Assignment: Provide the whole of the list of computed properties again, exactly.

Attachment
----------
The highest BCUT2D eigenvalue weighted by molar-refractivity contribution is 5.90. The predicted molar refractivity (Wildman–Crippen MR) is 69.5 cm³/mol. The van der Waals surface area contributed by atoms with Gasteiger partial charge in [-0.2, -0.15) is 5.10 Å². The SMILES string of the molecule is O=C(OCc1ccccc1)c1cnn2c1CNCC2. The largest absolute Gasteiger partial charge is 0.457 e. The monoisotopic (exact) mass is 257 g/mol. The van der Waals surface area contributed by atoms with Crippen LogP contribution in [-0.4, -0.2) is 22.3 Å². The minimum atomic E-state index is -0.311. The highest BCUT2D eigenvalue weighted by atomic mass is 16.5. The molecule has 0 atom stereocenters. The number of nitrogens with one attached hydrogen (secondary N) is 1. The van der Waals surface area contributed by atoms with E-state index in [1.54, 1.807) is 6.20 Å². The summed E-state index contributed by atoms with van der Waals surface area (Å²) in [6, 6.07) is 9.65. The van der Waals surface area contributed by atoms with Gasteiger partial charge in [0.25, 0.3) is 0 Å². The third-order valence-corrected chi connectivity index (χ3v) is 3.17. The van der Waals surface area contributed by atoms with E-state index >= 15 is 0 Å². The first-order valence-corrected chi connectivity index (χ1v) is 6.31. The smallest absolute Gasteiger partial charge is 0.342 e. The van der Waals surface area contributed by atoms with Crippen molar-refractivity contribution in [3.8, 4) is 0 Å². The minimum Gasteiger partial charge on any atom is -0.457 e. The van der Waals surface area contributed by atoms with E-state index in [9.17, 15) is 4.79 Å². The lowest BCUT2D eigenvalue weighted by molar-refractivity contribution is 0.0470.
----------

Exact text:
The highest BCUT2D eigenvalue weighted by molar-refractivity contribution is 5.90. The predicted molar refractivity (Wildman–Crippen MR) is 69.5 cm³/mol. The van der Waals surface area contributed by atoms with Gasteiger partial charge in [-0.2, -0.15) is 5.10 Å². The SMILES string of the molecule is O=C(OCc1ccccc1)c1cnn2c1CNCC2. The largest absolute Gasteiger partial charge is 0.457 e. The monoisotopic (exact) mass is 257 g/mol. The van der Waals surface area contributed by atoms with Crippen LogP contribution in [-0.4, -0.2) is 22.3 Å². The minimum atomic E-state index is -0.311. The highest BCUT2D eigenvalue weighted by atomic mass is 16.5. The molecule has 0 atom stereocenters. The number of nitrogens with one attached hydrogen (secondary N) is 1. The van der Waals surface area contributed by atoms with E-state index in [1.54, 1.807) is 6.20 Å². The summed E-state index contributed by atoms with van der Waals surface area (Å²) in [6, 6.07) is 9.65. The van der Waals surface area contributed by atoms with Gasteiger partial charge in [0.25, 0.3) is 0 Å². The third-order valence-corrected chi connectivity index (χ3v) is 3.17. The van der Waals surface area contributed by atoms with E-state index >= 15 is 0 Å². The first-order valence-corrected chi connectivity index (χ1v) is 6.31. The smallest absolute Gasteiger partial charge is 0.342 e. The van der Waals surface area contributed by atoms with Crippen molar-refractivity contribution in [3.8, 4) is 0 Å². The minimum Gasteiger partial charge on any atom is -0.457 e. The van der Waals surface area contributed by atoms with E-state index in [9.17, 15) is 4.79 Å². The lowest BCUT2D eigenvalue weighted by molar-refractivity contribution is 0.0470.